Animal Nutrition Organization Australia (ANOA) is dedicated to providing natural, non-antibiotic solutions to varied animal health and nutrition issues.
In 2012, ANOA decided to take part in an eight-year study to ensure that Australian beef was a high quality meat that was environmentally responsible, safe and nutritious. ANOA created a hypothesis for this program of investigation which stated,
“With knowledge of the intrinsic factors regulating the metabolism of the gastrointestinal tract, we can identify mechanisms for improving feed intake, enhancing feed efficiency and reducing the reliance on antibiotic use.”
The first research phase of ANOA’s R&D study involved identifying the intrinsic factors that regulated feed intake in the cow and developing a suitable, low temperature, high moisture pellet that facilitated the ingestion of the feed by cows.
To achieve its technical objectives and overcome the related technical risks, the ANOA generated new knowledge at the conclusion of each experimental stage and built upon that knowledge at every stage of the remaining project.
After undergoing its first year of experimentation, ANOA claimed four R&D activities for the 2013 fiscal year; two core and two supporting.
The main objective for this core activity was to determine whether a model for identifying cow preferences based on the chemosensory properties of an ingredient could be designed and developed. This experiment included:
Trials and analysis of data to achieve results that can be reproduced to a satisfactory standard (development and testing of feed intake and efficiency enhancers).
The hypothesis for this ANOA core activity stated that with improved knowledge of the intrinsic factors regulating the metabolism of the gastrointestinal tract, it was possible to identify mechanisms for improving feed intake, enhancing feed efficiency and reducing the reliance on antibiotic use.
Details of this experiment included development of the enhancers based on information gained through the model and testing of the enhancers to ensure efficiency, accuracy and safety.
If the outcome of an activity can be obtained without a hypothesis, then the activity will not be considered R&D.
ANOA’s background research included literature search and review, consultations with industry professionals and potential customers, and preliminary equipment and resources review.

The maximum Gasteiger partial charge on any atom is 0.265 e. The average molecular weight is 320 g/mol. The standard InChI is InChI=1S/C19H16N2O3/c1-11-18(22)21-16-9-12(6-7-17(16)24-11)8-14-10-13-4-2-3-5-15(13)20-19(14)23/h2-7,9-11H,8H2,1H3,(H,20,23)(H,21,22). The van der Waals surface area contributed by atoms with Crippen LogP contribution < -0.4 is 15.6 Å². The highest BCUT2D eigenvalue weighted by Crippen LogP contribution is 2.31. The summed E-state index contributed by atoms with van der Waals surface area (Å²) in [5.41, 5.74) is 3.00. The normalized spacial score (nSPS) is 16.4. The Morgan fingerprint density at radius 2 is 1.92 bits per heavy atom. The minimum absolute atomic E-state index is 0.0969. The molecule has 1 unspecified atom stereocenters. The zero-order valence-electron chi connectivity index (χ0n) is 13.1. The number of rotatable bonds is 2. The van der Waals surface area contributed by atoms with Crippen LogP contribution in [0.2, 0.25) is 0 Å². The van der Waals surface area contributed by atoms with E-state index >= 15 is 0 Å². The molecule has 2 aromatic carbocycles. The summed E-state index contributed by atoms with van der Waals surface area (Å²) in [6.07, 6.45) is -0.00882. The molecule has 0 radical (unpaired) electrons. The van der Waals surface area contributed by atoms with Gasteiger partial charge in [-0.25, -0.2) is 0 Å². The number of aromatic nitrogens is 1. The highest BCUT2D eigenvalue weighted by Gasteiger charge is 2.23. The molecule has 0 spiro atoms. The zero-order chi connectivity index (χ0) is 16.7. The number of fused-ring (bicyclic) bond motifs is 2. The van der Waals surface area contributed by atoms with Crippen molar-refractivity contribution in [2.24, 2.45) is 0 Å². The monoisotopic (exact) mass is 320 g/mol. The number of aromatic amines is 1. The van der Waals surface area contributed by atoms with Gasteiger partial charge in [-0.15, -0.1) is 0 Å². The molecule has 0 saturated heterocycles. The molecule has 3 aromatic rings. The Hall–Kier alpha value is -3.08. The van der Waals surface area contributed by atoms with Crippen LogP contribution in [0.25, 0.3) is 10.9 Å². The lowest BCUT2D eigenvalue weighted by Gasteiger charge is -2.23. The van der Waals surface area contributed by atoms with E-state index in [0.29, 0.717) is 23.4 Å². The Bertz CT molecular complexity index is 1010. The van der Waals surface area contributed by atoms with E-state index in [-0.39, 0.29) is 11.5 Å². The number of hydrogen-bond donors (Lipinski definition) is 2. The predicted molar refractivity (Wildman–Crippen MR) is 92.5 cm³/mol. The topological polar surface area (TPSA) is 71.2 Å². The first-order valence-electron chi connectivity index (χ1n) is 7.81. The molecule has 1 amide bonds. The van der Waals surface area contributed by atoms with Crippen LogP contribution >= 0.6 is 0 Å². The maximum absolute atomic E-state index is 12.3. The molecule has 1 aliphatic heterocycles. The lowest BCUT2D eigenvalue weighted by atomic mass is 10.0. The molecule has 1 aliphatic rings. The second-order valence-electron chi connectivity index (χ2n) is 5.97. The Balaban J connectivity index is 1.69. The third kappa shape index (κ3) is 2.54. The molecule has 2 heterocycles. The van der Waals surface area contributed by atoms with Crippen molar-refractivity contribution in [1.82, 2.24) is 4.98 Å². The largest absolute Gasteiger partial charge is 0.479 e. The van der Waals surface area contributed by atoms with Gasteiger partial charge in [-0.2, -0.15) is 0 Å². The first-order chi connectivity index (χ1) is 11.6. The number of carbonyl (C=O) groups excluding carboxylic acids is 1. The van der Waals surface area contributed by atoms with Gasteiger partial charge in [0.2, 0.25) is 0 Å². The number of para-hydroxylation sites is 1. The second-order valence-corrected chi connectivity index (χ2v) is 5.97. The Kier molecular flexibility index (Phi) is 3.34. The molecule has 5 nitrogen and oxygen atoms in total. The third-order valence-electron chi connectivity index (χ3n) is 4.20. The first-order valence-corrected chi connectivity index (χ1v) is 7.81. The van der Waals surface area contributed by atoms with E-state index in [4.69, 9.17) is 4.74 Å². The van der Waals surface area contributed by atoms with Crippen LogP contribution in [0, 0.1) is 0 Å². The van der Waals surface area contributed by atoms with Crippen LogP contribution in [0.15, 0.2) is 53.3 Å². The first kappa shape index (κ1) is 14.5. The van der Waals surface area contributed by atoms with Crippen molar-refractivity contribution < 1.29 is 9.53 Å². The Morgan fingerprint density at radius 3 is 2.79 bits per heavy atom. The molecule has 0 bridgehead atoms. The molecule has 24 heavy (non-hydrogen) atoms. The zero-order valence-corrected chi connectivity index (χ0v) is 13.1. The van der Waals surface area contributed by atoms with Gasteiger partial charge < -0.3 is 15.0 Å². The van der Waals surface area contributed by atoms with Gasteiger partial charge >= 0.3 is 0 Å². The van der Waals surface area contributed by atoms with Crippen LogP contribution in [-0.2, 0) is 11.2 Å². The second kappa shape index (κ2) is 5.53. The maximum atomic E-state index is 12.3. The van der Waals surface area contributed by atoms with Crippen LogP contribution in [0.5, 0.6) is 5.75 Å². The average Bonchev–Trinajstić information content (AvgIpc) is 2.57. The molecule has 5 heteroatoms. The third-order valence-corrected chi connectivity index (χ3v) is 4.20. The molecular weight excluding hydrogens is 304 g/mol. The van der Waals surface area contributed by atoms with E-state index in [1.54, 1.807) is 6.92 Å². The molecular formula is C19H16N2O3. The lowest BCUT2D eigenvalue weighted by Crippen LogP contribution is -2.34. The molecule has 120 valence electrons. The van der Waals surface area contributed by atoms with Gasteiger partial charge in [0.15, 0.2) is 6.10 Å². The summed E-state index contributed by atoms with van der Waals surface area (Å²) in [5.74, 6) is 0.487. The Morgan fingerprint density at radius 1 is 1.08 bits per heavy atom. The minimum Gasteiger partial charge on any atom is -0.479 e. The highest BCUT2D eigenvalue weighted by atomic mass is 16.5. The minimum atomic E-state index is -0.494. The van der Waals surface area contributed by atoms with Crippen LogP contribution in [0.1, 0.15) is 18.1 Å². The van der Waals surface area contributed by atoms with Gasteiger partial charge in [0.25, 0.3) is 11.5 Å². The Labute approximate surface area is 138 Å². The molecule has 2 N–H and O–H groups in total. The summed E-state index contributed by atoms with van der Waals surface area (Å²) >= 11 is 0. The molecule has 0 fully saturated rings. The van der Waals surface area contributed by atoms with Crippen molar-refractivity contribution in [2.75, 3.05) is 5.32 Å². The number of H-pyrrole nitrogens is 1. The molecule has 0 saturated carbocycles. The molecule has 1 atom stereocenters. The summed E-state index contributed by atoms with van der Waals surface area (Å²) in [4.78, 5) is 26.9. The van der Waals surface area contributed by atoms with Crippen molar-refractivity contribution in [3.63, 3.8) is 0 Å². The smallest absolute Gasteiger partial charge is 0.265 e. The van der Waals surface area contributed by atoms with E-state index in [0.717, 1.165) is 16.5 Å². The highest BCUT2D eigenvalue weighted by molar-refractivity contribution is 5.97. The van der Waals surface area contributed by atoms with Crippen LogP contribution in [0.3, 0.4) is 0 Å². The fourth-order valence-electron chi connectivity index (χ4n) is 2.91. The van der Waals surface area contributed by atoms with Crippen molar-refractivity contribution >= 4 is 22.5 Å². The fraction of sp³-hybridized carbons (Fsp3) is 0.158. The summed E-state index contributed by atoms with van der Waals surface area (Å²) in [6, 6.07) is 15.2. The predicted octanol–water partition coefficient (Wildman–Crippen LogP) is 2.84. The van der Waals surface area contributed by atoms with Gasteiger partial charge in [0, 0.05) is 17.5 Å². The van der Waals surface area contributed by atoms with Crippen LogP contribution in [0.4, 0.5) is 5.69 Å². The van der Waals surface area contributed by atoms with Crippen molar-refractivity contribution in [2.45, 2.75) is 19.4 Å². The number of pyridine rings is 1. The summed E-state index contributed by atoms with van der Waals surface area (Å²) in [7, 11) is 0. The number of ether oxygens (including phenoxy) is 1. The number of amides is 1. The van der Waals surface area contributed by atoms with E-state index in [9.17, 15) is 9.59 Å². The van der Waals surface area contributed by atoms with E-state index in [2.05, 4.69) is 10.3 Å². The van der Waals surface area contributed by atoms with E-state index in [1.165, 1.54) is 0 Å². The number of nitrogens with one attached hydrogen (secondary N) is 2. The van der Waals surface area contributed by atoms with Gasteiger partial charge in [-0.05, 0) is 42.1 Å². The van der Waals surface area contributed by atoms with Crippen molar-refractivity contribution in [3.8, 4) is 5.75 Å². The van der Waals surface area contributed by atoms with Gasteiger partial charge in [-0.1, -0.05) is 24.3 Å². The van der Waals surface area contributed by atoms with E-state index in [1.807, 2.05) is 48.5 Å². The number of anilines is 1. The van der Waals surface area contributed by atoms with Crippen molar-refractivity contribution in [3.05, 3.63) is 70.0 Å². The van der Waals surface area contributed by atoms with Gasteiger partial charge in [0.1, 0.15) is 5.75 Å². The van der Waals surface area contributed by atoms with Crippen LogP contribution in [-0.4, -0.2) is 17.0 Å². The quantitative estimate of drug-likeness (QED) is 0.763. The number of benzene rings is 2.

The activities conducted in the background research were necessary to support the core activities because they assisted in identifying the key elements of the research project.
Ongoing analysis of customer or user feedback to improve the prototype design (feedback R&D of the feed intake and efficiency enhancers).
This supporting R&D activity included:
These activities were directly related to ANOA’s core R&D activities because the feedback was necessary to evaluate the performance capabilities of the new design in the field and to improve any flaws in the design.
Activities that do not form part of the core experimental activities may still be eligible as supporting R&D activities. Supporting R&D activities are directly related to an eligible core R&D activity. They must have been performed for the primary purpose of supporting a qualified R&D activity.
To meet the R&D Tax Incentive requirements, ANOA had to save documents that outlined what it did in its core R&D activities, including experimental activities and documents to prove that the work took place in a systematic manner.
ANOA saved the following documentation:
By having these records on file, ANOA confirmed that it was ‘compliance ready’ — meaning if it was selected for an ATO audit, it could present documentation to show the progression of its R&D activity.